Christopher Place Shopping Centre is one of the best places to do some St Albans shopping. It’s set in the historic quarter and mostly features high-end stores. You’ll find everything from clothing to accessories and homeware.

If you need a break, there are several cafes and restaurants where you can relax and have a drink or a meal. The dining options are more contemporary and include eateries like Wagamama and Zizzi Italian.

St Albans Traditional Street Market

Every Wednesday and Saturday from 08:30 to 16:30 the city hosts a traditional street market.

Browse over 160 stalls set up along St Peter’s Street. Shop seasonal produce, top-quality cheeses and meats, freshly baked pastries, street food, jewellery, clothes, local souvenirs, and much more.

The market has a very local feel and a lively atmosphere. And, it’s in a great location to continue exploring the city.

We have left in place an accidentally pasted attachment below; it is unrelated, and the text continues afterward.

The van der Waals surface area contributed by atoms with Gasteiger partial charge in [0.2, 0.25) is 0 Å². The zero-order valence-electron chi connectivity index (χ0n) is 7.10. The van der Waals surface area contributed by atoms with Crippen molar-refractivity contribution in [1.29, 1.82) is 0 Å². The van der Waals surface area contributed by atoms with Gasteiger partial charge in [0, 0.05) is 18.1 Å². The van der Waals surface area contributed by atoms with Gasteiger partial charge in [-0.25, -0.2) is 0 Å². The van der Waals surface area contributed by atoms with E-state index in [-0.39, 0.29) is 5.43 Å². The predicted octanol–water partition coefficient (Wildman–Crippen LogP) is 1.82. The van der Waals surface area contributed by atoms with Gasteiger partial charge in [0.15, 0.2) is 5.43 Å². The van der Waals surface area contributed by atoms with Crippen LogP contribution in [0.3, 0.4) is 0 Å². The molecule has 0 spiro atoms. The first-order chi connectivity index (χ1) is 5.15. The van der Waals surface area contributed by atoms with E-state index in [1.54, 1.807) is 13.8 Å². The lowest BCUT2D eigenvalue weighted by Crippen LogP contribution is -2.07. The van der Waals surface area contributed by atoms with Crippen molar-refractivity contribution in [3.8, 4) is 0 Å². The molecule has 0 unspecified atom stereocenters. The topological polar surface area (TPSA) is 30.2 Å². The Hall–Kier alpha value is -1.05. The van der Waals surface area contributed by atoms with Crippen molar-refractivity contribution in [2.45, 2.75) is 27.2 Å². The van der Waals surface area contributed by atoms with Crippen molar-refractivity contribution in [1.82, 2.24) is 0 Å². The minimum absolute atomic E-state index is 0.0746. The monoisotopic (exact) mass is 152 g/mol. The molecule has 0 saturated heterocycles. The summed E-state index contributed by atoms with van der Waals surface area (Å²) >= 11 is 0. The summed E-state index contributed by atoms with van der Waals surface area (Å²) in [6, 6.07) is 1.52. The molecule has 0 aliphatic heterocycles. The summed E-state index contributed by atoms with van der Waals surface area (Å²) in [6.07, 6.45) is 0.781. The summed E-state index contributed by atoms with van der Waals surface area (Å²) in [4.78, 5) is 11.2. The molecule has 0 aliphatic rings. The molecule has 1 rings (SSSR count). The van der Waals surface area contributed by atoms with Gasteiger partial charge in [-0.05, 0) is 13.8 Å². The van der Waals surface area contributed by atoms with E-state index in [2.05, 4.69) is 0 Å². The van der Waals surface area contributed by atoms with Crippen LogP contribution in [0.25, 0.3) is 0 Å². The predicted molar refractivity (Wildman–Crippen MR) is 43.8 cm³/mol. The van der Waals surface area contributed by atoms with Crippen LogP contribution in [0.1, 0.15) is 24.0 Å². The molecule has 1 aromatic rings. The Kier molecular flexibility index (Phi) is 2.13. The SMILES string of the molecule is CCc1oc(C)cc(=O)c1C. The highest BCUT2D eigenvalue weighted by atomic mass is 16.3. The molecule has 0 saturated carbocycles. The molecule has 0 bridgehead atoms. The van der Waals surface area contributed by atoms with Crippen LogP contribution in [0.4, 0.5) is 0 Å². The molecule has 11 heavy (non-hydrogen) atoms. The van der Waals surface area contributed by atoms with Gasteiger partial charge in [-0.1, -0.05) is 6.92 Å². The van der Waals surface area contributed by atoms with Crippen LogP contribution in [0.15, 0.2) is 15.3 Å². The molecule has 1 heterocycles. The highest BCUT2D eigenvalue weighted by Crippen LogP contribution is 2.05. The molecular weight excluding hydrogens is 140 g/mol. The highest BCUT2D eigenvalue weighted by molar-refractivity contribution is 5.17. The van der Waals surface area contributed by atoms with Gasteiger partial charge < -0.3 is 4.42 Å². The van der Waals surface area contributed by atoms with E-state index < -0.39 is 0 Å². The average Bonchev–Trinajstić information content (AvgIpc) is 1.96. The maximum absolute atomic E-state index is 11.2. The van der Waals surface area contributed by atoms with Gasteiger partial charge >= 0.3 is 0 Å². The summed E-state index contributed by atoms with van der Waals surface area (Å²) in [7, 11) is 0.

Where to Eat in St Albans

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This ancient city has a tangible sense of history that’s evident in every aspect – including its century-old pubs and restaurants. When you’re in need of a meal, stop into one of these cosy eateries. They have so much charm and character, they’re considered St Albans attractions too.

Ye Olde Fighting Cocks

Ye Olde Fighting Cocks is a public house/pub that claims to be one of the oldest in England – although this can’t be officially proven. It’s a nice cosy spot to grab a traditional British meal and beer. They do a fabulous Sunday roast and their Cask Ales are award-winning.

The Goat Inn

The Goat Inn is a historic pub, restaurant, and accommodation all in one. It dates back to the 15th century and is situated just a few minute’s walk from the town centre.  

If you’re visiting on a Sunday, they regularly host a carvery. On the other days of the week, you can enjoy a cosy pub meal and one of their many drinks on tap.